• Smoking

If you smoke, you are at higher risks of developing relapse-remitting MS.

In addition, there are no exact MS tests that your doctor can give you to diagnose the disease. Instead, they may take your history and perform a series of tests including blood tests, spinal fluid analysis, MRI, and evoked potentials like an EEG.

Treatments and Prognosis for MS

There is no cure for multiple sclerosis, but there are certain steps you can take to keep the symptoms at bay. Most treatments focus on slowing the progression of the disease as well as lessening the frequency of relapses.

Unfortunately, the exact cause is still unknown. So there are no preventative measures you can take to lessen your risks of getting MS. However, there are plenty of people with multiple sclerosis who continue to live rich, fulfilling lives without relapses.

The Trials of Montel Williams – Multiple Sclerosis Can’t Keep a Good Man Down

Montel Williams began having symptoms of MS in 1980 when he was just 22 years old. He had vision problems that the doctor didn’t associate with MS symptoms because back then, the common belief was that MS primarily affected Caucasian women.

He continued to exhibit symptoms on and off through his life. But it wasn’t until 1999 when the popular TV personality began exhibiting serious symptoms that he was finally diagnosed with MS. Did this life-changing diagnosis slow down Montel Williams? After a few months of despondency, he decided that the disease wasn’t getting the better of him.

Williams went public with the disease in the same year he was diagnosed. And he went on to establish the Montel Williams MS Foundation to raise money for more research into the disease.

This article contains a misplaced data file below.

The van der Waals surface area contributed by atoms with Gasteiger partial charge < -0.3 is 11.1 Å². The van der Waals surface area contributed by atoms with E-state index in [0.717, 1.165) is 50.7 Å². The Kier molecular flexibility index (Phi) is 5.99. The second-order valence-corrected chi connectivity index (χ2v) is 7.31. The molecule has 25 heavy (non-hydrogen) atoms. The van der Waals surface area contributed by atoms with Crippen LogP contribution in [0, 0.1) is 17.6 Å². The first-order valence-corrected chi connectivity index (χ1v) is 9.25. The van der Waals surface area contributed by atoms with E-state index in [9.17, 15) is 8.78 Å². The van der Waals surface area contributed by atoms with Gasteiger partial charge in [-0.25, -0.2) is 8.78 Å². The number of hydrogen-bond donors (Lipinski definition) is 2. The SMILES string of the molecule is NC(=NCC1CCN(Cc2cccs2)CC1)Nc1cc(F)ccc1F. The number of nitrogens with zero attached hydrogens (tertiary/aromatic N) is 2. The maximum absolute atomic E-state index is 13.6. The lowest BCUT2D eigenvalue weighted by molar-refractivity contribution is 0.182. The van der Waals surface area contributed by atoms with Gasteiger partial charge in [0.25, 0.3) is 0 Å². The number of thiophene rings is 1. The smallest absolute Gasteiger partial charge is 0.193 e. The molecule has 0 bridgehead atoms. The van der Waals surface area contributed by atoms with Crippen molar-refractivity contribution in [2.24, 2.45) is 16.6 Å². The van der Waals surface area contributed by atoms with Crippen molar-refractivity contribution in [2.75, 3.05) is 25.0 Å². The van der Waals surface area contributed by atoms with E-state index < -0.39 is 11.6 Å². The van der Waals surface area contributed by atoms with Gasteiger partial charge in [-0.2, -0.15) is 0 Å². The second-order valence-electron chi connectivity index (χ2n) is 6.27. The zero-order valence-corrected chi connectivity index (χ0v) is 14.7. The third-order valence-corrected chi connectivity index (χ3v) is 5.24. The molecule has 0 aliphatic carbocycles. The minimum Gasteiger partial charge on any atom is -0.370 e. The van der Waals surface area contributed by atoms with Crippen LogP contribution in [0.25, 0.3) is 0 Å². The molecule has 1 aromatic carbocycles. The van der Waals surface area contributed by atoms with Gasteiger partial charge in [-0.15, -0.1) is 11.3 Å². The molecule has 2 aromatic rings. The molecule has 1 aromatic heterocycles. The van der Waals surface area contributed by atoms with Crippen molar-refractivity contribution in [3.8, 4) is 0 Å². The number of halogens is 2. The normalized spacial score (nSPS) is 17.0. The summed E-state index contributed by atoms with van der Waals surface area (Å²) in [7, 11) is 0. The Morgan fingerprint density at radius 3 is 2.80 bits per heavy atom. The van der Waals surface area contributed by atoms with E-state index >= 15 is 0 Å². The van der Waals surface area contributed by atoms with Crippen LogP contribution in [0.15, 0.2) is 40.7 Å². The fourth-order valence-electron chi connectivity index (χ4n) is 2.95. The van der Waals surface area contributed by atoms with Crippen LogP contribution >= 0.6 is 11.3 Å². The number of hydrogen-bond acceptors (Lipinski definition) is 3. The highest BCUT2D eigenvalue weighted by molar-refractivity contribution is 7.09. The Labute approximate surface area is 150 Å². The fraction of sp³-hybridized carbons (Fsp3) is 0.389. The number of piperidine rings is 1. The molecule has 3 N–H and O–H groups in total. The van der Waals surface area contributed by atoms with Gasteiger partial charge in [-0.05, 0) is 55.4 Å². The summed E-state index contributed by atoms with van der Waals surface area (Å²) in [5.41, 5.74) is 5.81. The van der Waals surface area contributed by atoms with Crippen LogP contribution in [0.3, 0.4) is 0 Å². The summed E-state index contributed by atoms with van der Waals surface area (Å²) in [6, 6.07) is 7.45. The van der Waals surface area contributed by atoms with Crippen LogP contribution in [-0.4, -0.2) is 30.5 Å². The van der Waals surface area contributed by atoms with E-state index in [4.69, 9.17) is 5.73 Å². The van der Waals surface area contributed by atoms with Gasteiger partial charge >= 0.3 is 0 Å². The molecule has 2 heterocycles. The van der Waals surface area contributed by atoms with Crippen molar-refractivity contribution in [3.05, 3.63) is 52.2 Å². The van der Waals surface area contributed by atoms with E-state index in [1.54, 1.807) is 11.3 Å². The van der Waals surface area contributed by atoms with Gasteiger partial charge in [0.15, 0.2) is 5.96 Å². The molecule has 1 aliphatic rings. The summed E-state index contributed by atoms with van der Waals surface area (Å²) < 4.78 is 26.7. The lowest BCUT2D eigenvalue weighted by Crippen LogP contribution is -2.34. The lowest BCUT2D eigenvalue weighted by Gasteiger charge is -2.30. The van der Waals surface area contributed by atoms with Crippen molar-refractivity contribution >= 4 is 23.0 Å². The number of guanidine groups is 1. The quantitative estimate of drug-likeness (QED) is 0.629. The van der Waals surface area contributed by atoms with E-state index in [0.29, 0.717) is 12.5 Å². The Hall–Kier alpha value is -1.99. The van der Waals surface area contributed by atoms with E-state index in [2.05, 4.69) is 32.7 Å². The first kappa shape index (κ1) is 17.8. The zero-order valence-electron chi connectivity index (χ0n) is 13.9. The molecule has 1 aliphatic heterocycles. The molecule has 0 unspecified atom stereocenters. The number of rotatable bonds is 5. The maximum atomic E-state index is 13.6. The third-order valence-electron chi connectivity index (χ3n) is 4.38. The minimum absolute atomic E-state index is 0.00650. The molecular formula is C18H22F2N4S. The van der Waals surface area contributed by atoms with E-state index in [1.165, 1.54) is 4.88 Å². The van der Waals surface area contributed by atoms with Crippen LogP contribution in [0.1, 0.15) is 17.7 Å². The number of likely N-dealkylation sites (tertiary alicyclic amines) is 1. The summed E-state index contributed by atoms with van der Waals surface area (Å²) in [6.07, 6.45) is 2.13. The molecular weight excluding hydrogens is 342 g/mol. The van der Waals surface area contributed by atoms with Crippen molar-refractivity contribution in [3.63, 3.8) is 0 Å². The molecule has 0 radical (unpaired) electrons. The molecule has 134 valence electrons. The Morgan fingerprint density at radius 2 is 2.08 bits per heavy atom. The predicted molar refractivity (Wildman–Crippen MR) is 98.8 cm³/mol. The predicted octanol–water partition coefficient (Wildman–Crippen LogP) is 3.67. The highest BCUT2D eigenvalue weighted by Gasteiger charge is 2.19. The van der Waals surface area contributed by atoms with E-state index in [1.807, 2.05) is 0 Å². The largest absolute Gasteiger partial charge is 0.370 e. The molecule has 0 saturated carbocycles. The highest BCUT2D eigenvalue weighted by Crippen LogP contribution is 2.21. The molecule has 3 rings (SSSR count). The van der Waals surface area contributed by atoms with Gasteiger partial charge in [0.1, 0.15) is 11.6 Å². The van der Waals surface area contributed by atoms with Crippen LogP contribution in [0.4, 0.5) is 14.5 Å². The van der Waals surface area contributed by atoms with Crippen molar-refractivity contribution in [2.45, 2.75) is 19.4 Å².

Furthermore, he also released a couple of books that go further into his battle with MS. One also has diet and exercise tips that promote better health despite living with an incurable disease. The book called Living Well: 21 Days to Transform Your Life, Supercharge Your Health, and Feel Spectacular enjoyed a resurgence of popularity with a reprinting in 2008.

In addition, Montel Williams is a huge advocate for medical cannabis to manage MS symptoms. He worked on campaigns that helped pass legislation on medical marijuana in New Jersey, New York, Ohio, Connecticut, and Pennsylvania.

In 2016, he started LenitivLabs, a medical cannabis-related company. And later in that same year, LenitivLabs teamed up with BAS Research to become the first licensed medicinal marijuana company in California that is primarily focused on research and manufacturing.

Final Thought

Can you keep a good man down? Not actor, motivational speaker, author, and philanthropist Montel Williams. Multiple sclerosis may have taken a toll on his body, but his positive attitude has inspired others with the disease.

Lastly, there’s no cure for this disease. And experts aren’t even sure what exactly causes it. But on-going research into MS may eventually yield answers. So, in the meantime, if you do have MS, take a page out of Montel Williams’ book and just take it one day at a time.